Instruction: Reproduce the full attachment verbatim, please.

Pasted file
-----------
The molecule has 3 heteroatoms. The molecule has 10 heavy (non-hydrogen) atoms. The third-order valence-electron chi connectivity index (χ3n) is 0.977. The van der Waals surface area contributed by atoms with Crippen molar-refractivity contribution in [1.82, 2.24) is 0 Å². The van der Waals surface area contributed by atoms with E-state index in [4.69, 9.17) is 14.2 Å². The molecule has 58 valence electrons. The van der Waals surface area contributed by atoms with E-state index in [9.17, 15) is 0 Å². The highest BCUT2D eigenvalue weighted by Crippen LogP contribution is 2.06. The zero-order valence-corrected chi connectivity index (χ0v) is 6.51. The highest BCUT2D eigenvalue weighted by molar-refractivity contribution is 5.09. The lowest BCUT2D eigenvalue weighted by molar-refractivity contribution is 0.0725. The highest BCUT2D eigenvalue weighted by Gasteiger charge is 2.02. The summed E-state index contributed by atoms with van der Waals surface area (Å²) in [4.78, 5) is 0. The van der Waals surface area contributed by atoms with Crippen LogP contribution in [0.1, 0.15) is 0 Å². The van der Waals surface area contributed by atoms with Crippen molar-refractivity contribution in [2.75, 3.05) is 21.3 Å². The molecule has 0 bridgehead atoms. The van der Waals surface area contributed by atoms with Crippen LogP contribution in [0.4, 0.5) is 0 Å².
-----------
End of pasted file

The molecule has 3 heteroatoms. The molecule has 10 heavy (non-hydrogen) atoms. The third-order valence-electron chi connectivity index (χ3n) is 0.977. The van der Waals surface area contributed by atoms with Crippen molar-refractivity contribution in [1.82, 2.24) is 0 Å². The van der Waals surface area contributed by atoms with E-state index in [4.69, 9.17) is 14.2 Å². The molecule has 58 valence electrons. The van der Waals surface area contributed by atoms with E-state index in [9.17, 15) is 0 Å². The highest BCUT2D eigenvalue weighted by Crippen LogP contribution is 2.06. The zero-order valence-corrected chi connectivity index (χ0v) is 6.51. The highest BCUT2D eigenvalue weighted by molar-refractivity contribution is 5.09. The lowest BCUT2D eigenvalue weighted by molar-refractivity contribution is 0.0725. The highest BCUT2D eigenvalue weighted by Gasteiger charge is 2.02. The summed E-state index contributed by atoms with van der Waals surface area (Å²) in [4.78, 5) is 0. The van der Waals surface area contributed by atoms with Crippen LogP contribution in [0.1, 0.15) is 0 Å². The van der Waals surface area contributed by atoms with Crippen molar-refractivity contribution in [2.75, 3.05) is 21.3 Å². The molecule has 0 bridgehead atoms. The van der Waals surface area contributed by atoms with Crippen LogP contribution in [0.4, 0.5) is 0 Å².